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Though we’ve briefly touched about reducing your sugar intake, we haven’t really gotten into why you should do it. Or at least not in depth. So is sugar really bad for you? Or is it more about quality over quantity? Today we’re going to look into just that and also see why reducing your sugar intake can help you lead a healthier lifestyle.

Just how sweet is too sweet? And is sugar bad for you?

What is sugar?

Sugar is the generalized name for sweet, short-chain, soluble carbohydrates that are often used in food.  These carbohydrates are made up of oxygen, hydrogen, and carbon.  There are many different types of sugars, derived  from different sources.  There are simple sugars, including galactose, fructose, and glucose (also known as dextrose), and more complex sugars known as disaccharides.

The sugar most commonly used in food is a disaccharide known as sucrose.  Others of this group include lactose and maltose.  There are also some chemically-different substances that are not classified as sugars, but that also offer a sweet taste.  Some of these are used as lower-calorie substitutes for sugar, often referred to as “artificial sweeteners.”

The average person eats about 24 kilograms of sugar each year, over 260 food calories per day.  Many have questioned since the late 20th century whether humans eat too much sugar.  Sugar has been linked to obesity, and the obesity epidemic has been running rampant across much of the world, including the United States.

In fact, based on the current rate of Americans becoming obese, the United States is projected to have over half of its population obese by 2030, with 13 of the 50 states projected to have over 60% obesity, 39 of the 50 states having over 50% obesity, and all 50 states having over 44% obesity.

This should be a major concern to all Americans for two primary reasons: Cases of obesity-related diseases (such as heart attacks, strokes, heart disease, type 2 diabetes, etc.) will rise, and health-care costs will soar.

In fact, the number of new cases of such conditions as type 2 diabetes, hypertension, arthritis, coronary heart disease, and stroke could increase ten times by the end of this decade, then double that amount by 2030.  In conjunction, health care costs related to the obesity epidemic could rise by 10% in 43 states and 20% in nine states.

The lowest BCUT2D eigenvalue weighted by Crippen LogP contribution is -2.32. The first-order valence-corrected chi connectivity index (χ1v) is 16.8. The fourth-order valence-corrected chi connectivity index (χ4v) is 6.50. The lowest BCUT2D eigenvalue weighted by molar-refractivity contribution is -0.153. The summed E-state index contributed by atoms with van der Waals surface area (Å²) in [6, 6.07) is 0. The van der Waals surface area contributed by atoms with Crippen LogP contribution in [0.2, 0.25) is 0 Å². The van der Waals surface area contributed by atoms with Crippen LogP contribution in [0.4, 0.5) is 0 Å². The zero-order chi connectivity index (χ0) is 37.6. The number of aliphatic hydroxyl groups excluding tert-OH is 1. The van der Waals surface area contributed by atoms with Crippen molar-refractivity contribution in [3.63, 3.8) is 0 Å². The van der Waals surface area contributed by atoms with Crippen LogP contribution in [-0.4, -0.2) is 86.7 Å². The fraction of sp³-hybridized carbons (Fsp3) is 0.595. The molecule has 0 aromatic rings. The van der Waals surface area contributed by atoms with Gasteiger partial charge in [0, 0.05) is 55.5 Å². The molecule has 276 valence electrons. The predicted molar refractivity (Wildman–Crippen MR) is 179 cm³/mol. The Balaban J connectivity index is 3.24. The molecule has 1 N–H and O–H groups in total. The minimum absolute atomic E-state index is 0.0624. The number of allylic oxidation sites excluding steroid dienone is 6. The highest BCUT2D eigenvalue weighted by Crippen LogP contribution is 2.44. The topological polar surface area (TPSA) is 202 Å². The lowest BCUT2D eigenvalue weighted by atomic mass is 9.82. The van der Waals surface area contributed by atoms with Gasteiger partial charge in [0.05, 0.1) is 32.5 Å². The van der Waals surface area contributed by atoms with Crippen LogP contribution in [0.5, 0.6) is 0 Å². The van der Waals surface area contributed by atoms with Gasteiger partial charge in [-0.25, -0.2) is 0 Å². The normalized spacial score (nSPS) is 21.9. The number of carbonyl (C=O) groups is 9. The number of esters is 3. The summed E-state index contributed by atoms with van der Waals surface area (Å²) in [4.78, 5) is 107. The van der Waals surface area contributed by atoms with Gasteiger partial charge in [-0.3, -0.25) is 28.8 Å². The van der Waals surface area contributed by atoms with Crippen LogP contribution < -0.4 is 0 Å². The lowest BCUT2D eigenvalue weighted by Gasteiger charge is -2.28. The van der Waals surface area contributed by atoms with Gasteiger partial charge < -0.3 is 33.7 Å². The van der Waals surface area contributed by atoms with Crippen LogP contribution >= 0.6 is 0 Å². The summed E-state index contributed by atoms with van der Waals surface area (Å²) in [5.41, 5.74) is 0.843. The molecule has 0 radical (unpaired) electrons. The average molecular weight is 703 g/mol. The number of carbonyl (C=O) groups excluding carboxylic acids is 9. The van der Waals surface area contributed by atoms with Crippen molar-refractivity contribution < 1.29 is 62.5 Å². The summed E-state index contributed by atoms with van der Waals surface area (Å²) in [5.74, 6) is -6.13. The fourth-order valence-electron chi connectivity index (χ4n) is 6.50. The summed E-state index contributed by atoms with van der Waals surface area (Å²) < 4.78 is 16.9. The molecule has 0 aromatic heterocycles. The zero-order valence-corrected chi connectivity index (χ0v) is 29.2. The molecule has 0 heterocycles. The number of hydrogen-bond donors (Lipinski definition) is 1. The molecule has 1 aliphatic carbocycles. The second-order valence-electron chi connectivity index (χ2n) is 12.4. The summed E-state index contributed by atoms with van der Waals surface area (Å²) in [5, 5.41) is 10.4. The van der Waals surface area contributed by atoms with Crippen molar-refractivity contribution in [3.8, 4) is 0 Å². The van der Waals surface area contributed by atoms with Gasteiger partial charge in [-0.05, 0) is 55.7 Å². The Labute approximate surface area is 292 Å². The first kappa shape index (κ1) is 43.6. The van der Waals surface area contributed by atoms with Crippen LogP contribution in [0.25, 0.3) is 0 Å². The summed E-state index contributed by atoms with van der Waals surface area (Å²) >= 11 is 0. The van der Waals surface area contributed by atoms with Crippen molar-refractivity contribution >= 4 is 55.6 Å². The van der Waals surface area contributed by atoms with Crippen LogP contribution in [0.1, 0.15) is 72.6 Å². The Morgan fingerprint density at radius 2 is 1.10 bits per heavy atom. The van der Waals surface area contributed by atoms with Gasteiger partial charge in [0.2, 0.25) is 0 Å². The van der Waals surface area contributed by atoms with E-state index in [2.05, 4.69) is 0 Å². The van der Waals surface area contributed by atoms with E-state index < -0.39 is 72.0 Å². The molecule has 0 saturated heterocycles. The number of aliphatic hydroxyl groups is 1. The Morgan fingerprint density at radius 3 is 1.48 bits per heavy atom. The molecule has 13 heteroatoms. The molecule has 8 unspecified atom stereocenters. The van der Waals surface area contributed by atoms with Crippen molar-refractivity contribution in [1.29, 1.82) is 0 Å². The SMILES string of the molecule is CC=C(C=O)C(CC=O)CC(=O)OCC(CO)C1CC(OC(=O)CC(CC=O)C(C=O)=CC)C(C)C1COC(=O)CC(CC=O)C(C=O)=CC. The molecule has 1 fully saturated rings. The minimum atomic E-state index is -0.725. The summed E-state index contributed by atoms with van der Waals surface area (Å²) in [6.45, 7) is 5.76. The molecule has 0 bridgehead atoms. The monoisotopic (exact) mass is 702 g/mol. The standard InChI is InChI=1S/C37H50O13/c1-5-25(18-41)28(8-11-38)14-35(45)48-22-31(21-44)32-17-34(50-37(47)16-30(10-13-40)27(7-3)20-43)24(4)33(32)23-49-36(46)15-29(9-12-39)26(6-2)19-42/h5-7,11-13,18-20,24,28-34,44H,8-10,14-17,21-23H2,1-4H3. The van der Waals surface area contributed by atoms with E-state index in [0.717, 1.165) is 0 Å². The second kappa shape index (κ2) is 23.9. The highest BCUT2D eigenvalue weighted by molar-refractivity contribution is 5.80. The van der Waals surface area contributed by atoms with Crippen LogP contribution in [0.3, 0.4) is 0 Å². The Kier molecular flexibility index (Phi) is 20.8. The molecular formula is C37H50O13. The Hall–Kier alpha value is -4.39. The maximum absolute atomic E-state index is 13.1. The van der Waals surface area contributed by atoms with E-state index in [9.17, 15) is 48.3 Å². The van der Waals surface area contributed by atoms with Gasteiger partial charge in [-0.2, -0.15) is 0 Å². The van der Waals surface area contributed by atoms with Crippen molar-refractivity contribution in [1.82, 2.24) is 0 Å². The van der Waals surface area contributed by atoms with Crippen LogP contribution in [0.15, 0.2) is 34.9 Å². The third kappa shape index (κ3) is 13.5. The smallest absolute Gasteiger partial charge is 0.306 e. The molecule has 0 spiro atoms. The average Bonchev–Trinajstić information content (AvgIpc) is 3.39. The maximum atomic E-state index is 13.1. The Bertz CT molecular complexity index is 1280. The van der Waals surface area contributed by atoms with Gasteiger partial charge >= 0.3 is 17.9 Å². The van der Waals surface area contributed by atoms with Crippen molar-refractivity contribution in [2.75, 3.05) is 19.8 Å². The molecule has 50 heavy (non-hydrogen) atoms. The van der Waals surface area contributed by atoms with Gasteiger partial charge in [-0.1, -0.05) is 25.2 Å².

So, it’s obvious that obesity is a growing problem in the United States, and abroad as well (25% of the female population in both the United Kingdom and Australia are obese).  Sugar is thought to be a primary factor in this obesity epidemic.

Two big questions that arise are, “How does sugar harm our health?” and “Why do people eat so much sugar?”

Sugar harms our health in a number of ways.

It promotes tooth decay because it helps to break down the enamel of our teeth, which can eventually lead to periodontal disease.  This can affect our ability to eat the foods we need to eat to achieve and maintain good nutrition. It lowers the level of HDL cholesterol, which can lead to an increased risk of heart attacks, strokes, heart disease, and type 2 diabetes.  It also can increase our risk for arthritis.

These are just some of the ways that sugar can affect our health and our ability to achieve and maintain good nutrition.

With all of the reasons why sugar is bad for our health, you would think that it would be a simple matter of just reducing our sugar intake.

Unfortunately, it’s not that simple and we’ll cover why in another post.

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Digital Product Creator at Kori at Home
Kori is a late diagnosed autistic/ADHD mom. She is currently located in Albany, NY where she is raising a neurodiverse family. Her older daughter is non-speaking autistic (and also has ADHD and Anxiety) and her youngest daughter is HSP/Gifted. A blogger, podcaster, writer, product creator, and coach; Kori shares autism family life- the highs, lows, messy, and real. Kori brings her own life experiences as an autistic woman combined with her adventures in momming to bring you the day-to-day of her life at home. Kori is on a mission to empower moms of autistic children to make informed parenting decisions with confidence and conviction.

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